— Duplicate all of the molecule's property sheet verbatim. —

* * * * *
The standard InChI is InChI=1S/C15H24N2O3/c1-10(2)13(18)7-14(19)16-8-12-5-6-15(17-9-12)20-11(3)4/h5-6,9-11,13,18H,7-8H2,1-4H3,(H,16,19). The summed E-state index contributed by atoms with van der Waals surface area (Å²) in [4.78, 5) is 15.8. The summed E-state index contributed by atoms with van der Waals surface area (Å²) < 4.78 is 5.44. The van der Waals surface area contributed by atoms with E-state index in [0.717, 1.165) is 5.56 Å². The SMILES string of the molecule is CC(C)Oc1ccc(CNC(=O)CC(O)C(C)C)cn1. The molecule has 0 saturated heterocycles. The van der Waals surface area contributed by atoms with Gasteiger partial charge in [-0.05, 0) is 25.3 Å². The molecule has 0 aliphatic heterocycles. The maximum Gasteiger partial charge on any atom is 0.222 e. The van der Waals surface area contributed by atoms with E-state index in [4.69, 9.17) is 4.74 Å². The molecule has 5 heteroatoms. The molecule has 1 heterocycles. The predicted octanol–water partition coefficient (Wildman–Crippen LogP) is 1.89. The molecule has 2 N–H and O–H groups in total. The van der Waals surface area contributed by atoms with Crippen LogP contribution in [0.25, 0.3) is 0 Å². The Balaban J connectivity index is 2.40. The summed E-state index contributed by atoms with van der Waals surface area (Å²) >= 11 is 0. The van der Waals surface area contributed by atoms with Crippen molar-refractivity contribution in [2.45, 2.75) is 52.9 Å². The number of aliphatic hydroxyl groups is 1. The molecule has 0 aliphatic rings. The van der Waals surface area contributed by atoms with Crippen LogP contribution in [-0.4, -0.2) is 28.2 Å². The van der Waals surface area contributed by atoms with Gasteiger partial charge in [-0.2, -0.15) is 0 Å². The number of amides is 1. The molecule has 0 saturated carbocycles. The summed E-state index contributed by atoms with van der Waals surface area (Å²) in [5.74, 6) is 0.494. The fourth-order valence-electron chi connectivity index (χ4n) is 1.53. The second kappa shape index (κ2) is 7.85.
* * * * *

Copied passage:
The standard InChI is InChI=1S/C15H24N2O3/c1-10(2)13(18)7-14(19)16-8-12-5-6-15(17-9-12)20-11(3)4/h5-6,9-11,13,18H,7-8H2,1-4H3,(H,16,19). The summed E-state index contributed by atoms with van der Waals surface area (Å²) in [4.78, 5) is 15.8. The summed E-state index contributed by atoms with van der Waals surface area (Å²) < 4.78 is 5.44. The van der Waals surface area contributed by atoms with E-state index in [0.717, 1.165) is 5.56 Å². The SMILES string of the molecule is CC(C)Oc1ccc(CNC(=O)CC(O)C(C)C)cn1. The molecule has 0 saturated heterocycles. The van der Waals surface area contributed by atoms with Gasteiger partial charge in [-0.05, 0) is 25.3 Å². The molecule has 0 aliphatic heterocycles. The maximum Gasteiger partial charge on any atom is 0.222 e. The van der Waals surface area contributed by atoms with E-state index in [4.69, 9.17) is 4.74 Å². The molecule has 5 heteroatoms. The molecule has 1 heterocycles. The predicted octanol–water partition coefficient (Wildman–Crippen LogP) is 1.89. The molecule has 2 N–H and O–H groups in total. The van der Waals surface area contributed by atoms with Crippen LogP contribution in [0.25, 0.3) is 0 Å². The Balaban J connectivity index is 2.40. The summed E-state index contributed by atoms with van der Waals surface area (Å²) >= 11 is 0. The van der Waals surface area contributed by atoms with Crippen molar-refractivity contribution in [2.45, 2.75) is 52.9 Å². The number of aliphatic hydroxyl groups is 1. The molecule has 0 aliphatic rings. The van der Waals surface area contributed by atoms with Crippen LogP contribution in [-0.4, -0.2) is 28.2 Å². The van der Waals surface area contributed by atoms with Gasteiger partial charge in [-0.2, -0.15) is 0 Å². The number of amides is 1. The molecule has 0 saturated carbocycles. The summed E-state index contributed by atoms with van der Waals surface area (Å²) in [5.74, 6) is 0.494. The fourth-order valence-electron chi connectivity index (χ4n) is 1.53. The second kappa shape index (κ2) is 7.85.